The federal government yesterday made available $365 million in funding to all states and territory governments for a host of projects including the creation of swimming microrobots, antivenoms from jellyfish and galactic mapping of distant eight billion year old universes.
Under the Australian Research Council (ARC) National Competitive Grants Program, 1154 research grants were awarded to universities for 2007 Discovery and Linkage Projects and smaller schemes, Discovery Indigenous Researchers Development, Linkage Infrastructure, Equipment and Facilities, and Linkage International.
Minister for Education, Science and Training, Julie Bishop said 380 organizations are pledging an additional 177 percent on government funding for successful Linkage projects, totalling $105.4 million in cash and in-kind.
"When an independent organization invests in an ARC-supported research program, it can be confident that it is committing its hard-earned dollars not only to a worthwhile project, but to a project undertaken by some of Australia's best researchers," Bishop said.
The programs received a record 4834 applications with government funding increasing up to 12 percent for Discovery Projects ($334,267 per project) and 9 percent ($285,745 per project) for Linkage Projects.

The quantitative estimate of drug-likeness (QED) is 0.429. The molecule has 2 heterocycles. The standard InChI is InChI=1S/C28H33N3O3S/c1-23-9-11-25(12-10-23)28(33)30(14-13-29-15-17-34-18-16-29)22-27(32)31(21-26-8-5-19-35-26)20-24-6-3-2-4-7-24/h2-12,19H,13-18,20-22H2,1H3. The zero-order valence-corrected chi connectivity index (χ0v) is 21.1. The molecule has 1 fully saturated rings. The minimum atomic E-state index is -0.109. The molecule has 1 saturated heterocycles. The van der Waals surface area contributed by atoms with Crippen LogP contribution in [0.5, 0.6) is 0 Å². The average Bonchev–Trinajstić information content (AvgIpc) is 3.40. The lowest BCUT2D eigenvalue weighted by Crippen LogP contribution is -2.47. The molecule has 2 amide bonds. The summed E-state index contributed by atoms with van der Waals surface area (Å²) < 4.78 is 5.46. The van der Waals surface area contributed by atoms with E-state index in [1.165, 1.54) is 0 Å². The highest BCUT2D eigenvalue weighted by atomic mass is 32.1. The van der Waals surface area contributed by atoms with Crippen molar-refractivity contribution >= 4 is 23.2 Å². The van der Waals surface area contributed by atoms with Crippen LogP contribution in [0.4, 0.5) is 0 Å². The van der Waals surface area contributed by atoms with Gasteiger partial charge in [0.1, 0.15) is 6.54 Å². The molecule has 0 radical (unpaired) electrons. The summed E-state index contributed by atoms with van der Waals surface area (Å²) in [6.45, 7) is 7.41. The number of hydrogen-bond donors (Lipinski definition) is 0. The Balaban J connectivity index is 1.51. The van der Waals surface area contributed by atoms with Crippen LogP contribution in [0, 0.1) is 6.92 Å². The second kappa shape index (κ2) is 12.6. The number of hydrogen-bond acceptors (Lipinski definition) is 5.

Funds will be supplied over five years and will be split between NSW ($124.2 million for 383 projects), Vic ($83.3 million for 272 projects), WA ($21.7 million for 74 projects), SA ($18.5 million for 71 projects), Qld ($65.6 million for 197 projects), Tasmania ($8.3 million for 24 projects), Northern Territory ($631,967 for four research projects) and the ACT ($42.5 million for 129 projects).
Projects include Monash University's 'Asymmetrically twisted structures to form high-power rotary micromotors for in-vivo swimming microrobots' project, 'Understanding how the brain uses sensory information to guide reaching and grasping movements', and Swinburne University's 'The last 8 billion years of cosmic evolution'.